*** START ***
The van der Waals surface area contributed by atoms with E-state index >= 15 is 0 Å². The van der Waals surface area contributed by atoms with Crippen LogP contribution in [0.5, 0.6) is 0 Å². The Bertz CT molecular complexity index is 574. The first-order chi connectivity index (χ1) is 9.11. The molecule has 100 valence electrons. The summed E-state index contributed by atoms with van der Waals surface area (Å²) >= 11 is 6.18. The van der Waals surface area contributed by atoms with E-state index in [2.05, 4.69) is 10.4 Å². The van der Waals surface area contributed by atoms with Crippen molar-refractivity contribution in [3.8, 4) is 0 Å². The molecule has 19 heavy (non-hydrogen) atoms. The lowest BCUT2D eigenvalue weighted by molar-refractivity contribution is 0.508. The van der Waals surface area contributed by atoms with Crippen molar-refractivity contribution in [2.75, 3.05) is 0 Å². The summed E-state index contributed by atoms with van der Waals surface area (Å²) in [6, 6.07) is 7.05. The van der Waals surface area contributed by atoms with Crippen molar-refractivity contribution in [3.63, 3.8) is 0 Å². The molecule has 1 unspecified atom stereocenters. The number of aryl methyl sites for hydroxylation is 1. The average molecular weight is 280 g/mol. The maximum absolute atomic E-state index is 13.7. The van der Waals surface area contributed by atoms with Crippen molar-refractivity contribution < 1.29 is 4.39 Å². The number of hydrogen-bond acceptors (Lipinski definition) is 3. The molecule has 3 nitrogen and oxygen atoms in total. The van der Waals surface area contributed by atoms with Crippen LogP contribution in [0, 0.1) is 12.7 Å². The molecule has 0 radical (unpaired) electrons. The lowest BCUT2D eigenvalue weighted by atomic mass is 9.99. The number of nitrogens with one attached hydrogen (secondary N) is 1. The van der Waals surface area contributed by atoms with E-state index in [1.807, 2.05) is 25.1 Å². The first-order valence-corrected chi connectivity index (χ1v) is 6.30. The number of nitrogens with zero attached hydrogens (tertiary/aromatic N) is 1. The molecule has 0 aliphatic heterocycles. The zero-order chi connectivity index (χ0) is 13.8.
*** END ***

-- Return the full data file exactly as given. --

The van der Waals surface area contributed by atoms with E-state index >= 15 is 0 Å². The van der Waals surface area contributed by atoms with Crippen LogP contribution in [0.5, 0.6) is 0 Å². The Bertz CT molecular complexity index is 574. The first-order chi connectivity index (χ1) is 9.11. The molecule has 100 valence electrons. The summed E-state index contributed by atoms with van der Waals surface area (Å²) >= 11 is 6.18. The van der Waals surface area contributed by atoms with E-state index in [2.05, 4.69) is 10.4 Å². The van der Waals surface area contributed by atoms with Crippen molar-refractivity contribution in [3.8, 4) is 0 Å². The molecule has 19 heavy (non-hydrogen) atoms. The lowest BCUT2D eigenvalue weighted by molar-refractivity contribution is 0.508. The van der Waals surface area contributed by atoms with Crippen molar-refractivity contribution in [2.75, 3.05) is 0 Å². The summed E-state index contributed by atoms with van der Waals surface area (Å²) in [6, 6.07) is 7.05. The van der Waals surface area contributed by atoms with Crippen molar-refractivity contribution in [3.63, 3.8) is 0 Å². The molecule has 1 unspecified atom stereocenters. The number of aryl methyl sites for hydroxylation is 1. The average molecular weight is 280 g/mol. The maximum absolute atomic E-state index is 13.7. The van der Waals surface area contributed by atoms with Crippen molar-refractivity contribution < 1.29 is 4.39 Å². The number of hydrogen-bond acceptors (Lipinski definition) is 3. The molecule has 3 nitrogen and oxygen atoms in total. The van der Waals surface area contributed by atoms with Crippen LogP contribution in [0, 0.1) is 12.7 Å². The molecule has 0 radical (unpaired) electrons. The lowest BCUT2D eigenvalue weighted by atomic mass is 9.99. The number of nitrogens with one attached hydrogen (secondary N) is 1. The van der Waals surface area contributed by atoms with E-state index in [1.807, 2.05) is 25.1 Å². The first-order valence-corrected chi connectivity index (χ1v) is 6.30. The number of nitrogens with zero attached hydrogens (tertiary/aromatic N) is 1. The molecule has 0 aliphatic heterocycles. The zero-order chi connectivity index (χ0) is 13.8.